The synagogue's rabbis, in a statement to the Jewish Journal of Greater Los Angeles, said the decision to cover images of the hostages does not reflect their values as spiritual leaders, "nor the values of our synagogue."

After moving into the facility, the Islamic Society held an event with Hussam Ayloush, the executive director of the Los Angeles branch of the Council on American-Islamic Relations (CAIR), a group that has celebrated Hamas’s terror strike on Israel. Ayloush, like other CAIR officials, has claimed that "Israel does not have the right to defend itself" from Hamas’s terrorism and compared the Jewish state to Nazi Germany.

"Imagine we tell Nazi Germany: ‘You have the right to defend yourself against French resistance, or Polish resistance, or Jewish resistance in the Warsaw Ghetto.’ People would laugh at you if you said that," Ayloush was quoted as saying in December.

Ayloush’s appearance at the synagogue was the last straw for many members, who protested Hamakom’s decision to rent its space to the Islamic Society.

Shortly after that event, the synagogue emailed members to announce that it had terminated the Islamic Society’s rental agreement.

"It has come to our attention that there was a speaker this evening, Hussam Ayloush, who has spoken out against Israel and its rightful actions to defend its people," the synagogue wrote, according to a copy of that email viewed by the Free Beacon. "We cannot give audience to comments that denigrate Israel’s right to protect itself after October 7th."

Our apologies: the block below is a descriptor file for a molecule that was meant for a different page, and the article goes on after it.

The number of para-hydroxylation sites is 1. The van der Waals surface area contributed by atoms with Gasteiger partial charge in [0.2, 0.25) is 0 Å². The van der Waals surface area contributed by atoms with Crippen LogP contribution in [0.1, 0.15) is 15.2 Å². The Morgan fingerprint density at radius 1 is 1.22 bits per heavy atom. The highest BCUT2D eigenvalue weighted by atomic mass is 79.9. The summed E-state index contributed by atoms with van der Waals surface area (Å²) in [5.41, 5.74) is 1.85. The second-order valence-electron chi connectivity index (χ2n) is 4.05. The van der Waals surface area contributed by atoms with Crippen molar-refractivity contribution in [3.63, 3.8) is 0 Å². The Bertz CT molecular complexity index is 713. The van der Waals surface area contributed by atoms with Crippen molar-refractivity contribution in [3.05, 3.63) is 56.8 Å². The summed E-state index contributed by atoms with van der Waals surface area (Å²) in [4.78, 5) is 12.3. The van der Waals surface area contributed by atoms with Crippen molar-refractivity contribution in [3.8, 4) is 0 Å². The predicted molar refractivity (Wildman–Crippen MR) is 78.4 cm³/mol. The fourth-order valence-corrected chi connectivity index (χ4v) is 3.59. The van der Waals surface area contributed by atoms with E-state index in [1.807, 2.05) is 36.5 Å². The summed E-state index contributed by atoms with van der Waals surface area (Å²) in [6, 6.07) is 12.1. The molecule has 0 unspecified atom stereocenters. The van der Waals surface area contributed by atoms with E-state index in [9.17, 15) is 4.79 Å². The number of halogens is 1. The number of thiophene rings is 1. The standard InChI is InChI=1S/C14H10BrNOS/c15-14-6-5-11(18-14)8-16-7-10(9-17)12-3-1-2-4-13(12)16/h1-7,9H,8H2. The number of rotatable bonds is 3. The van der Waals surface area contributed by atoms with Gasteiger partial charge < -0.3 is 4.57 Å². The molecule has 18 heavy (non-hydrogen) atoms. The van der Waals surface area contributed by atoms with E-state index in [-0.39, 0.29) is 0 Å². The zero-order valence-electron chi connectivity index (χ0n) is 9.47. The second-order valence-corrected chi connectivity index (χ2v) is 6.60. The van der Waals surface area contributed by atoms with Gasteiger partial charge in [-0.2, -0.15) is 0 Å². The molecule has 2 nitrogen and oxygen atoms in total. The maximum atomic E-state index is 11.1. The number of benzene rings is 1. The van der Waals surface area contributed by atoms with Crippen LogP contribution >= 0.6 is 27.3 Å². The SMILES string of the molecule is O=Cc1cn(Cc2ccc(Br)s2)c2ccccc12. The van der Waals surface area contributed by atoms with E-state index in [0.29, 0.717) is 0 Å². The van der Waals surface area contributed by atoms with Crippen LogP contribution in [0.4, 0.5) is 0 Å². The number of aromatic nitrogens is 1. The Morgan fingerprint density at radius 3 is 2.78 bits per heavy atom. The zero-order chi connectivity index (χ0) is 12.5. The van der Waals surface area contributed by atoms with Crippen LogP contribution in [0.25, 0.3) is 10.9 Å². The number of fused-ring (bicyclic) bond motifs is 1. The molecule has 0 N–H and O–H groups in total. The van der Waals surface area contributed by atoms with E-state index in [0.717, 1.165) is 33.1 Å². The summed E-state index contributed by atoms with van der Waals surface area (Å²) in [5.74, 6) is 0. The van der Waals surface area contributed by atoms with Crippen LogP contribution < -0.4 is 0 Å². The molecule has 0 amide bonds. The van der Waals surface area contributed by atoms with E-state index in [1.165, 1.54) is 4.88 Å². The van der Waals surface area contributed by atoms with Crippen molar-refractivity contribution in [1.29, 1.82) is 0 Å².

For this reason, Hamakom "made the decision to immediately terminate its rental agreement with the Islamic Society of West Valley," leaders informed the community.

Now, the synagogue is promising to implement a series of reformations meant to regain trust with its membership. A public statement has been posted on the shul’s website, and the rabbis said in their statement that they are beginning "the process of rebuilding trust," which will include a series of town hall events with members.

"We are navigating through this challenging period with a clear focus on learning from our experiences and making the necessary improvements to prevent future occurrences," the rabbis said. "Our actions, moving forward, will be guided by the principles of accountability, inclusiveness, and a steadfast commitment to the values that define us as a community."

Representatives for the Islamic Society did not respond to a Free Beacon email and phone call seeking comment on the matter.